Part of the issue is that decisions are being made off the back of incomplete or misinterpreted datasets. A powerful CRM should be able to run analytics on available data, which can be displayed through real-time reports that agents can use to coordinate their decision-making. But few do. 

This inefficiency is worsened through a lack of co-ordinated data standards between independent PropTech vendors. Most agencies use several third-party PropTech vendors that utilise siloed APIs to exchange data, effectively implying that data from their CRM is incomplete as it can only circulate siloed data.

A CRM ecosystem that goes beyond a typical siloed API can standardise data to enable agencies and PropTech to integrate and design shared workflows that communicate fluidly within one software environment and one database.

With data logged in a single database, agencies have significantly more advanced reporting capabilities to monitor their day-to-day business and make far more effective decision-making. 

Digital collaboration for business transformation

If our technology prized collaboration and innovation over individual enterprise, this would not only be more efficient and cost-effective for everyone, it would enhance business intelligence and catalyse growth for the industry collective.

But the true advantage would happen inside each agency, as performances are continuously improved and the benchmark of outstanding and relevant service is raised ever higher each year to keep up, and possibly even race ahead, of the growing and changing demands of consumers in the digital age.

*Gary Barker is the Chief Executive Officer of Reapit Group

  • Kristjan Byfield

    Spot on.

  • icon

    Agreed. "Mis-matched jigsaw" is the perfect metaphor!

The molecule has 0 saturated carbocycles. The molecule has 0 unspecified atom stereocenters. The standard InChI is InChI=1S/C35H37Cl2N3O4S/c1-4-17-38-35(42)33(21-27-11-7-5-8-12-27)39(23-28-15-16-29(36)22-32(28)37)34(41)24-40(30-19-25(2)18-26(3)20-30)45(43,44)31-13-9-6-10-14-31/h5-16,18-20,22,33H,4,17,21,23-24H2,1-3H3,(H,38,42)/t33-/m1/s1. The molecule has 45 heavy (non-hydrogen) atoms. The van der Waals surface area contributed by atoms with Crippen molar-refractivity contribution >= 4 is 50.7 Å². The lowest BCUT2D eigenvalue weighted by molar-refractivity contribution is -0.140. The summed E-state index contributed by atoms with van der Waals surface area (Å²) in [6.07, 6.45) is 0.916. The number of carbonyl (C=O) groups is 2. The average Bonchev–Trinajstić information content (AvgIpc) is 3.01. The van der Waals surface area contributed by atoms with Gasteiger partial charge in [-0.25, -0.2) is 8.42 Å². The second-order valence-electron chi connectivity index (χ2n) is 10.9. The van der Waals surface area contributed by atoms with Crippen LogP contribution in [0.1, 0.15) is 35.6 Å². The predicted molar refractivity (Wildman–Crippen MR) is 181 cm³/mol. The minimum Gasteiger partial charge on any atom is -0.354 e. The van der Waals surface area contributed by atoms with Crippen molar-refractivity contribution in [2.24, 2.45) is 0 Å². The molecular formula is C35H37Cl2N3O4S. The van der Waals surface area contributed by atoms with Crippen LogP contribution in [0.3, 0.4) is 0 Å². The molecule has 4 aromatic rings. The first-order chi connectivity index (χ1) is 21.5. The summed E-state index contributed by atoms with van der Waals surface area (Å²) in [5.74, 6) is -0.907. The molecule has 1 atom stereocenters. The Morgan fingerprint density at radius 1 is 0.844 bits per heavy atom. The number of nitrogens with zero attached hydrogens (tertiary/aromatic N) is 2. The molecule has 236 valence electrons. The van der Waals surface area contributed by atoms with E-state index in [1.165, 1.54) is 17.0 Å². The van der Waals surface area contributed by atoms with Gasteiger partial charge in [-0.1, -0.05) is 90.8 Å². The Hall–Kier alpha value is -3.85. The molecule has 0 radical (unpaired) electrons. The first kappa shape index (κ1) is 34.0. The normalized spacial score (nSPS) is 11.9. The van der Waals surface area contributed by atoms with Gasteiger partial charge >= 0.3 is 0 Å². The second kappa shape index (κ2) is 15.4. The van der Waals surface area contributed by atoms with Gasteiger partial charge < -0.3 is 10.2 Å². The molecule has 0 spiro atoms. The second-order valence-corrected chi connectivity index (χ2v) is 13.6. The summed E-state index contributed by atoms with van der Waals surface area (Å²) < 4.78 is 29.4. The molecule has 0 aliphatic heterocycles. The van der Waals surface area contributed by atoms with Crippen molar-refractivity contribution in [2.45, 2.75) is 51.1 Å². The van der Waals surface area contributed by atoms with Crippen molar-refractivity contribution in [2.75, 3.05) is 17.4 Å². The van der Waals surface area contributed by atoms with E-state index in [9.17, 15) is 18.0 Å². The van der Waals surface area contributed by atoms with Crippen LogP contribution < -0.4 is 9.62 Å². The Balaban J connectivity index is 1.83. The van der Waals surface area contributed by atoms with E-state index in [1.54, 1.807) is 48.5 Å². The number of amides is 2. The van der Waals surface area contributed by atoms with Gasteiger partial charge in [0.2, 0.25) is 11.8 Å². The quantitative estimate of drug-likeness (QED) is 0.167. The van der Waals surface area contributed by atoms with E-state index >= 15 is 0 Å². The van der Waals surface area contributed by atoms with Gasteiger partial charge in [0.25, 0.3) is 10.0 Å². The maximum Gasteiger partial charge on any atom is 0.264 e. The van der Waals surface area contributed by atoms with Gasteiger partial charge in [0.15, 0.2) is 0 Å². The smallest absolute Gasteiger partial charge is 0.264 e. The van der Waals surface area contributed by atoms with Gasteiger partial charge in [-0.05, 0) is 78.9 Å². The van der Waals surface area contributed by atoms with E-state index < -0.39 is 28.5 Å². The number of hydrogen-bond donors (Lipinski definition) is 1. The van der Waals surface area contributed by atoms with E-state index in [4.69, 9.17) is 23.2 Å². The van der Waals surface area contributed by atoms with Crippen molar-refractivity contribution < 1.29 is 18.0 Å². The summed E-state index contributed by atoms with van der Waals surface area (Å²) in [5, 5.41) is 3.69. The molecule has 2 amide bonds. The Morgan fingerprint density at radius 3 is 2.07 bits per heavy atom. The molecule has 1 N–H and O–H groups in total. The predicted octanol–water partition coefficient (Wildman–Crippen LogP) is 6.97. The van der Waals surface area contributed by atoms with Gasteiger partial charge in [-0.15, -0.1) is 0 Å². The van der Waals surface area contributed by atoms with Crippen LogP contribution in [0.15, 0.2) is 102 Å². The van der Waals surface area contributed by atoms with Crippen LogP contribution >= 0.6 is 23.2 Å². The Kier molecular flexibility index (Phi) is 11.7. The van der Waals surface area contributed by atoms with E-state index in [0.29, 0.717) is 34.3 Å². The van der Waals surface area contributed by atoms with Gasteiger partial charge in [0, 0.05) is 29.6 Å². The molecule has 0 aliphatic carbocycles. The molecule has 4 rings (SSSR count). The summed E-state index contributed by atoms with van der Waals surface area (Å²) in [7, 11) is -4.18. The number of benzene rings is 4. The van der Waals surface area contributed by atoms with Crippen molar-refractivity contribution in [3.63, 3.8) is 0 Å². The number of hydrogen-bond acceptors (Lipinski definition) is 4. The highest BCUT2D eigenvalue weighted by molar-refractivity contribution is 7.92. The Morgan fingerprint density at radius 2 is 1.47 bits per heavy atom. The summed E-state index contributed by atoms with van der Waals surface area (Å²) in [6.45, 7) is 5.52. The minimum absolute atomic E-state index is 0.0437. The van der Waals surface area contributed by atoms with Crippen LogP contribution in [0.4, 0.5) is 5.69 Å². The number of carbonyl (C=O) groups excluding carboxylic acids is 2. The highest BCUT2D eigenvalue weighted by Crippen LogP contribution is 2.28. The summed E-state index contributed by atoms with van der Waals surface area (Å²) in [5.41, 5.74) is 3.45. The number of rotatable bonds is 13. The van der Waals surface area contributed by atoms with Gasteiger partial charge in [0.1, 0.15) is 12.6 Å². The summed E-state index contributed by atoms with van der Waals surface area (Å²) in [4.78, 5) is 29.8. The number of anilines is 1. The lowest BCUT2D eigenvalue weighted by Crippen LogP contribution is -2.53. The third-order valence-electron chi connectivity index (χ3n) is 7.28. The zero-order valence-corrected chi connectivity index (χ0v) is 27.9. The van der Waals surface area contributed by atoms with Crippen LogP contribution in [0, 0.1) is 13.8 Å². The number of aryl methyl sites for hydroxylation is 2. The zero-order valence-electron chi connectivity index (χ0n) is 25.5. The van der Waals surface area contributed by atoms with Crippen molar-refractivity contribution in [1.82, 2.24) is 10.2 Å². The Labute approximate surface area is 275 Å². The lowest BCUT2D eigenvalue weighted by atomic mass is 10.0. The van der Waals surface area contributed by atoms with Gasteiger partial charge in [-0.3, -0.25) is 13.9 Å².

• Andrew Stanton PROPTECH-PR A Consultancy for Proptech Founders

    In the future there will be no silos, until then a strategy to cope and prosper must be striven for. Some great pointers and observations here Gary, and maybe, part of the problem of tech, is that language gets in the way. In the sense that those in tech talk in a different way to those outside, both have common opportunity and goals, but, without dumbing down the science - the property world needs more advocates who can bridge the two languages/worlds. Certainly, efficiency, cost cutting, maximisation of a company’s profitability will engage the property industry, but, selling the sizzle is easy, communicating the journey that needs to be undertaken is far harder. Reapit though are definitely making inroads, and maybe it is time, that will be the ingredient that grows the movement, as the sector matures, and successful tech establishes itself, with less worthy offerings becoming marginalised.

  • Graeme Edwards

    Some good common sense here, look forward to seeing it develop over the course of the next few months.
    Good points also well made Andrew, particularly with regard to language.